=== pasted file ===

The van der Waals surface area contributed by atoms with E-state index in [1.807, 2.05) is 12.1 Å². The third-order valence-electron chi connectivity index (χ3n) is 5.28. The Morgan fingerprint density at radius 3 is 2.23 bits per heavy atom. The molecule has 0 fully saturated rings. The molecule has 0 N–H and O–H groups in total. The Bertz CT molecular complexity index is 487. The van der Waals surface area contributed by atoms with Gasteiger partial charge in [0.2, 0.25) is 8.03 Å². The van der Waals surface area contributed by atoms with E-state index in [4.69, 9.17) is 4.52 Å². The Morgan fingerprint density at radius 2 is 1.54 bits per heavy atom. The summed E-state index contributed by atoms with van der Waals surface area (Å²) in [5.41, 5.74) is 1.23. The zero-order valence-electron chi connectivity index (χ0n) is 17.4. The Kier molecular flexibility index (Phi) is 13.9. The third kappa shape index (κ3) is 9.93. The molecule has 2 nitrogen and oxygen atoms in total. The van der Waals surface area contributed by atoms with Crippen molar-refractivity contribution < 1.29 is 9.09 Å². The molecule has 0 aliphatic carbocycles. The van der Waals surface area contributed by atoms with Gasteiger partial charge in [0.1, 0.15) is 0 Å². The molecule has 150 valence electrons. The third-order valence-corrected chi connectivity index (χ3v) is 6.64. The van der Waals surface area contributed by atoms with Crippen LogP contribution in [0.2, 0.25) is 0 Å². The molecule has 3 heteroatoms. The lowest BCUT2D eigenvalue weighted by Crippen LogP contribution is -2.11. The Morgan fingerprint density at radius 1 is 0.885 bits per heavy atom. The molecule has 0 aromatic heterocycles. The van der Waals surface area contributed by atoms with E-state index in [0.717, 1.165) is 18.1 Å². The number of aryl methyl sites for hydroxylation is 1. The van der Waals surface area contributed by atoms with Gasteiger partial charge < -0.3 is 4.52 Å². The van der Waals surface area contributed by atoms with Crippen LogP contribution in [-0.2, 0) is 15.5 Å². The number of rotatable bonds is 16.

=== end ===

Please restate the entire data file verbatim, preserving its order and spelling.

The van der Waals surface area contributed by atoms with E-state index in [1.807, 2.05) is 12.1 Å². The third-order valence-electron chi connectivity index (χ3n) is 5.28. The Morgan fingerprint density at radius 3 is 2.23 bits per heavy atom. The molecule has 0 fully saturated rings. The molecule has 0 N–H and O–H groups in total. The Bertz CT molecular complexity index is 487. The van der Waals surface area contributed by atoms with Gasteiger partial charge in [0.2, 0.25) is 8.03 Å². The van der Waals surface area contributed by atoms with E-state index in [4.69, 9.17) is 4.52 Å². The Morgan fingerprint density at radius 2 is 1.54 bits per heavy atom. The summed E-state index contributed by atoms with van der Waals surface area (Å²) in [5.41, 5.74) is 1.23. The zero-order valence-electron chi connectivity index (χ0n) is 17.4. The Kier molecular flexibility index (Phi) is 13.9. The third kappa shape index (κ3) is 9.93. The molecule has 2 nitrogen and oxygen atoms in total. The van der Waals surface area contributed by atoms with Crippen molar-refractivity contribution < 1.29 is 9.09 Å². The molecule has 0 aliphatic carbocycles. The van der Waals surface area contributed by atoms with Gasteiger partial charge in [0.1, 0.15) is 0 Å². The molecule has 150 valence electrons. The third-order valence-corrected chi connectivity index (χ3v) is 6.64. The van der Waals surface area contributed by atoms with Crippen LogP contribution in [0.2, 0.25) is 0 Å². The molecule has 3 heteroatoms. The lowest BCUT2D eigenvalue weighted by Crippen LogP contribution is -2.11. The Morgan fingerprint density at radius 1 is 0.885 bits per heavy atom. The molecule has 0 aromatic heterocycles. The van der Waals surface area contributed by atoms with E-state index in [0.717, 1.165) is 18.1 Å². The number of aryl methyl sites for hydroxylation is 1. The van der Waals surface area contributed by atoms with Gasteiger partial charge < -0.3 is 4.52 Å². The van der Waals surface area contributed by atoms with Crippen LogP contribution in [-0.2, 0) is 15.5 Å². The number of rotatable bonds is 16.